Skip to main content

Don't Call it a Comeback


Exactly twenty-four years ago to the date, I started my first job out of college with Oracle in Bethesda, MD.  I still vividly remember that day – right down to the part where I descended into the tunnel that passes under Wisconsin Ave. thinking it was the Metro, only to end up on the other side of the street looking totally lost. 

For the first few years there, I moved from one sales consulting role to another, supporting clients across state, local, federal, higher education and even communications verticals with their eBusiness Suite technical needs.  Most of my days were spent preparing and delivering demonstrations to all kinds of customers.  I cut my teeth on both Oracle and UNIX in those days, as we had to build our own portable demo systems that ran on “portable” SPARC-clones called Tadpoles.  Remember those?  Didn’t think so.

It wasn’t until around 2002 that I was introduced to APEX and tasked to build a couple of demos with a pre-release version of it.  Even after that brief exposure to APEX, I was hooked.  So much so, that I asked to be transferred to the APEX team where I took on a new role as a product manager.  While we were small, we made a lot of waves with countless demos, POCs and pretty much anything else that got customers excited about the true powers of APEX.  It was perhaps three of the busiest and most hectic years of my career.

In 2005, I got the itch to try life outside of Oracle.  After all, I had been there close to 10 years and it was the only place that I ever worked post-college.  Thus, Sumner Technologies was born that October and flourished and even transformed a couple of times until it was snapped up by Enkitec in 2012.  Then Accenture for a few months.  Then back to Sumner.  And finally, Viscosity.  All of these positions intimately involved APEX, whether it was training, consulting, product or even management. 

So here we are – exactly twenty-four years from my first day at Oracle.  So much in the world has changed since then – too much to even pretend that I can cover here.   But it's the change in the past few months that has had the most impact on so many of us.  Society has been disrupted by the pandemic on a scale not seen before, causing organizations of all sizes to re-think and fundamentally change how they conduct their operations.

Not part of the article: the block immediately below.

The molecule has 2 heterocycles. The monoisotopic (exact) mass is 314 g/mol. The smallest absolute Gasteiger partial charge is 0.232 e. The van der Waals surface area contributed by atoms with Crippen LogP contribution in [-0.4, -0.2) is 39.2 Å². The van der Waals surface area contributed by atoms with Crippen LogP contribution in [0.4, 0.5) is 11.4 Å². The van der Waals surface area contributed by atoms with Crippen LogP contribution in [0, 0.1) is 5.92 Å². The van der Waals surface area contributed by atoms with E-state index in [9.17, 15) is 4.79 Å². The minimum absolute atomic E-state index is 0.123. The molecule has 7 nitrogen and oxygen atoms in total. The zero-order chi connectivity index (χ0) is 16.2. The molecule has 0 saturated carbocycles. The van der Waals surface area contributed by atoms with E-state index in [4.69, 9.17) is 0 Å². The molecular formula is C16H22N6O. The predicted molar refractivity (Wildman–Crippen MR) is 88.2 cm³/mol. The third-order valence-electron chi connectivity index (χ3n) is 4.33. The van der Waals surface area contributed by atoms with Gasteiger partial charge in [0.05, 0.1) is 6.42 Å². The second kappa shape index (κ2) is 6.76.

What hasn’t changed over the last twenty-four years is my passion for delivering applications to customers who need them – and doing so quickly, securely and with the highest degree of quality.  This passion has only grown over time as both the need and number of applications required has also grown.

So, I am both humbled and honored to announce that starting today, I will be heading back to Oracle to lead a brand-new team charged with designing and developing applications to help get us through the current pandemic.  This team – which is still being assembled – will be using APEX to quickly build web applications that scientific, medical and public health professionals need to combat the ramifications of the pandemic and beyond.

The challenges that this new team will face will be ever-changing and fluid, as requirements are still being discussed and established.  But that’s perfectly OK, because APEX and the team can and will adapt to this change as needed.  With the power of APEX behind us, we will be able to meet almost any demand and provide systems to assist those that are literally on the front lines of the pandemic, enabling them and the rest of us to finally get back to normal.

#MOCA #LetsWreckThisTogether #orclapex

Comments

Popular posts from this blog

Refreshing PL/SQL Regions in APEX

If you've been using APEX long enough, you've probably used a PL/SQL Region to render some sort of HTML that the APEX built-in components simply can't handle. Perhaps a complex chart or region that has a lot of custom content and/or layout. While best practices may be to use an APEX component, or if not, build a plugin, we all know that sometimes reality doesn't give us that kind of time or flexibility.While the PL/SQL Region is quite powerful, it still lacks a key feature: the ability to be refreshed by a Dynamic Action. This is true even in APEX 5. Fortunately, there's a simple workaround that only requires a small change to your code: change your procedure to a function and call it from a Classic Report region.In changing your procedure to a function, you'll likely only need to make one type of change: converting and htp.prn calls to instead populate and return a variable at the end of the function. Most, if not all of the rest of the code can remain un…

Custom Export to CSV

It's been a while since I've updated my blog. I've been quite busy lately, and just have not had the time that I used to. We're expecting our 1st child in just a few short weeks now, so most of my free time has been spent learning Lamaze breathing, making the weekly run to Babies R Us, and relocating my office from the larger room upstairs to the smaller one downstairs - which I do happen to like MUCH more than I had anticipated. I have everything I need within a short walk - a bathroom, beer fridge, and 52" HD TV. I only need to go upstairs to eat and sleep now, but alas, this will all change soon...

Recently, I was asked if you could change the way Export to CSV in ApEx works. The short answer is, of course, no. But it's not too difficult to "roll your own" CSV export procedure.

Why would you want to do this? Well, the customer's requirement was to manipulate some data when the Export link was clicked, and then export it to CSV in a format…